E-retail is a growing trend across all industries, including F&B. The recent acquisition of Whole Foods Market by Amazon has signaled a new phase in online grocery shopping.
How will the e-retail landscape evolve in the near future? At the 2017 Future of Nutrition conference we were joined by a panel of experts to discuss the impact of ecommerce on the food and beverage industry in the future and the changes in consumers’ approach to nutrition. Below are some key takeaways from the discussion.
Power plays in the shifting e-retail landscape. Online retail has opened up the market to smaller players, however at the moment big brands are still dominating thanks to greater reach in ad space and over indexing. Start-ups on the other hand, have to build their own brands and develop their own presence online. At the moment it seems like the big brands are winning, but when you look at the success of emerging online companies such as Hello Fresh, retailers are starting to view these smaller companies as threats.
Personalisation in nutrition and retail. Personalisation is a buzz word in the industry at the moment. Personalised nutrition is changing consumers’ approach to food purchasing decisions by making them think more about the impact of nutrition on their personal health. At a retail level, we are seeing personalisation in the way people shop. For example, families might shop differently than single person households and some people prefer to do online shopping with a trusted retailer whilst others experiment with grocery boxes and meal delivery services.
Sustainability: traceability, authenticity, consumer trust. Again, this is another pervasive trend across the industry. As consumers demand more information about the origins of food they eat, there is an opportunity for companies to offer tools and technologies that can better inform consumers about the food they are buying, e.g. barcode scanners linked to online databases which allow consumers to trace the production of the food they are buying. It’s all about making data available.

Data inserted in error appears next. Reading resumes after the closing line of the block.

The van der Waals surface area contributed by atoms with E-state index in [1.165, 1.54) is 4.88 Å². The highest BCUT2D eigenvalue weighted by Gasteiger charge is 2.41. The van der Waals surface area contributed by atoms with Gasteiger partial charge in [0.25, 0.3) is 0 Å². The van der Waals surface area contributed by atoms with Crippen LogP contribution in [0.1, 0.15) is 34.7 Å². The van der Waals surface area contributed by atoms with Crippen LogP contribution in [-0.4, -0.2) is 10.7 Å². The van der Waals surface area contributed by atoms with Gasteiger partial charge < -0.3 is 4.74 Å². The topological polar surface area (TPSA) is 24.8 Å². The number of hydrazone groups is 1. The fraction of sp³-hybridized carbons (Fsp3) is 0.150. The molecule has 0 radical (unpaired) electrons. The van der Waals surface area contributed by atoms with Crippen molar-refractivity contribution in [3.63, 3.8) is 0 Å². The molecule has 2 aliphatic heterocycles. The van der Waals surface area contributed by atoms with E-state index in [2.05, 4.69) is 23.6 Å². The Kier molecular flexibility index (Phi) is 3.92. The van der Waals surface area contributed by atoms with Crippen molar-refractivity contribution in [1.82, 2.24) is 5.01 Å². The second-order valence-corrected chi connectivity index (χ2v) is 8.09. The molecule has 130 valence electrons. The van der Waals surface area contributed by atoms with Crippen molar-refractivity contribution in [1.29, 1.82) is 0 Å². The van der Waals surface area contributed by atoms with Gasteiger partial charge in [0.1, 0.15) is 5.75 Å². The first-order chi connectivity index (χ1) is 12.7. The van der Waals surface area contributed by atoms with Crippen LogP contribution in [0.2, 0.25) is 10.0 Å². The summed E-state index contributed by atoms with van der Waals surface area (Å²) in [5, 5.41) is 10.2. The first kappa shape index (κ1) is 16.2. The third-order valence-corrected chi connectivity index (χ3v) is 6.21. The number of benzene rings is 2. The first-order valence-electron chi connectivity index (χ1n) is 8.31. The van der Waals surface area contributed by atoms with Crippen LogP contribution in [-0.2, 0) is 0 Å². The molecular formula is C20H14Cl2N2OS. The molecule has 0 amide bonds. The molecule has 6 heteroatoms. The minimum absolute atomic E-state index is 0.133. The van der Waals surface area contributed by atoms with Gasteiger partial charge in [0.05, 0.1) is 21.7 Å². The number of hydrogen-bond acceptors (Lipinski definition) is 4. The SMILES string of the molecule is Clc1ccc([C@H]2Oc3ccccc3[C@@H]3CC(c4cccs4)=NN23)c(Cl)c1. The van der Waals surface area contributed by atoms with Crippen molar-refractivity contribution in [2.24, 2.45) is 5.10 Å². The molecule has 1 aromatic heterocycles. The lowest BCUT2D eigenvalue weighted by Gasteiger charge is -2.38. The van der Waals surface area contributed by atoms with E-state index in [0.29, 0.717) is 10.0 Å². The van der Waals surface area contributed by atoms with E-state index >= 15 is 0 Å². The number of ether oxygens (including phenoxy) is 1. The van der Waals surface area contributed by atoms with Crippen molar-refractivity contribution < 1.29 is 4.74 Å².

Growth of data: Dangers and opportunities. With the opportunity to make more information available to consumers come certain opportunities and challenges. Consumers today want to become more informed about the products they are purchasing, particularly when it comes to food and nutrition. They are also quite lazy and prefer to choose ‘the path of least resistance’ when it comes to finding this information. Those companies who are willing to make more data accessible will likely win out. However, with growing demand for trust and authenticity consumers will probably prefer to select information from impartial sources. How might this sharing of information be organised?
A shift up the value chain: Retailers acted first in e-retail as they have traditionally been closer to consumers, but now players further up the value chain are having to respond. What new business models are likely to evolve as a result? And how should finished product manufacturers develop their online B2C marketing to capitalise on this opportunity?
Opportunity for the industry to support consumers in living healthier lifestyles? Health and wellness is growing increasingly important for consumers. As they begin to proactively inform themselves of the benefits and dangers of different food types, there is a real opportunity for retailers and finished product manufacturers to play a role in providing the services and tools they need to make informed decisions. If retailers and food industry players develop online platforms to connect with health associations and communities, they can become a strong voice in the fight against non-communicable diseases.
Safety concerns and regulatory challenges. As identified earlier, e-retail opens up opportunities for smaller market players and also emerging categories, e.g. insect protein, that are harder to buy in-store. The internet has also globalised shopping, allowing consumers to easily access products that might not be available in their own countries. One big challenge with this though, is how should online retail be regulated? Is there a way to develop standardised, global regulations? Or should it be the responsibility of the retailers themselves to ensure the products they sell are safe and of the right quality?